On 5/8/16 8:34 AM, Rich Freeman wrote:
> On Sun, May 8, 2016 at 8:18 AM, Kent Fredric <kentfred...@gmail.com> wrote:
>> On 9 May 2016 at 00:09, Anthony G. Basile <bluen...@gentoo.org> wrote:
>>> 1. announce to gentoo-dev@ the intention to start a branch intending to
>>> merge
>>> 2. hack hack hack
>>> 3. test the merge for any conflicts etc,
>>> 4. announce to the list a date/time to merge
>>> 5. if okay, ermge
>> It would make much sense for this series to be visible on Master as a
>> "add Perl 5.24 to tree" commit, because all the changes are inherently
>> interdependent,
>> and it would make little sense to rewind to a specific point within
>> that series and use it as a portage tree.
>> But that's not significant enough to warrant a lot of formal fluffing around.
>> It for sure would be best if that 100 commit range was rebased before
>> merging, but it should still be a non-fast-forward merge just to keep
>> the history logical.
> ++
> merges shouldn't just be used for random pull-requests.  However, when
> you're touching multiple packages/etc they should be considered.  

i was actually thinking of sec-policy where i remember writing a script
back in the CVS days that did some 200 commits, one after another.  i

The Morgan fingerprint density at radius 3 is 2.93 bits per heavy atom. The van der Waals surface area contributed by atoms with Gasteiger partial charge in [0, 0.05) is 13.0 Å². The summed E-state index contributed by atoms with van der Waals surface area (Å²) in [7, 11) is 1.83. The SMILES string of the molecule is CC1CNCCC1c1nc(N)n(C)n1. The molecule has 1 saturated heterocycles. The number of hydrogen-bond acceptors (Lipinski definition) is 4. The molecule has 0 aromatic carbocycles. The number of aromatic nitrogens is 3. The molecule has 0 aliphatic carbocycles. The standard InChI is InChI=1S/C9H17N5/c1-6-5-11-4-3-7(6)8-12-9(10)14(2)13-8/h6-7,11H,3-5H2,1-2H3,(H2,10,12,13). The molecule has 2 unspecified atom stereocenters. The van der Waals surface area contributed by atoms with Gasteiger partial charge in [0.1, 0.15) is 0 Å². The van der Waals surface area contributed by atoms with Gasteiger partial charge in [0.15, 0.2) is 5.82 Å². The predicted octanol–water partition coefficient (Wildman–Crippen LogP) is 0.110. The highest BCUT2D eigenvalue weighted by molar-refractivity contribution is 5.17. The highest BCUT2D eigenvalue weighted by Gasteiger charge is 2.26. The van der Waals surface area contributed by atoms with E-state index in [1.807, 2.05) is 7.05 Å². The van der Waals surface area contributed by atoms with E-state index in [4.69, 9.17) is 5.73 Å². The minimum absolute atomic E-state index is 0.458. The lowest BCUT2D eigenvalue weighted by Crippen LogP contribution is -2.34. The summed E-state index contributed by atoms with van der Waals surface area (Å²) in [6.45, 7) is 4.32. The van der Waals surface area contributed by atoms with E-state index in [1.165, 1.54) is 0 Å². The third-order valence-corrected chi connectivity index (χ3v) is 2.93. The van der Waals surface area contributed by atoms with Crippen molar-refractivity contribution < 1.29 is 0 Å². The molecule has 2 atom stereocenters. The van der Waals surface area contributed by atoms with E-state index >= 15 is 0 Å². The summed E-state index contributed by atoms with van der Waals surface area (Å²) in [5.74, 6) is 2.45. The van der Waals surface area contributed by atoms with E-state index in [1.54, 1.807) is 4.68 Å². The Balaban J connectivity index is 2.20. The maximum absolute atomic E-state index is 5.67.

was migrating some work for Swift from an overlay to the main tree.

> should also be considered if for some reason you had a bazillion
> commits to a single package that for some reason shouldn't be rebased.

a bazillion commits to a category that almost no one touches and except
one person or team, like sec-policy or dev-perl etc.

so again, i'm against an outright banning of merge commits, but we need
to restrict them to reasonable cases, "reasonable" being judged by the

> I imagine that they'll be a small portion of commits as a result.
> However, for the situations where they're appropriate they make a lot
> of sense.
> This was some of Duncan's point, but I will comment that we'll never
> have as clean a history as the kernel simply because we don't have a
> release-based workflow with the work cascading up various trees.  The
> kernel is almost an ideal case for a merge-based workflow.  I imagine
> that half of Gentoo's commit volume is random revbumps and keyword
> changes and that is just going to be noise no matter what.  If we were
> release-based we could do that stuff in its own branch and merge it
> all in at once, but that just isn't us.
> --
> Rich

Anthony G. Basile, Ph.D.
Gentoo Linux Developer [Hardened]
E-Mail    : bluen...@gentoo.org
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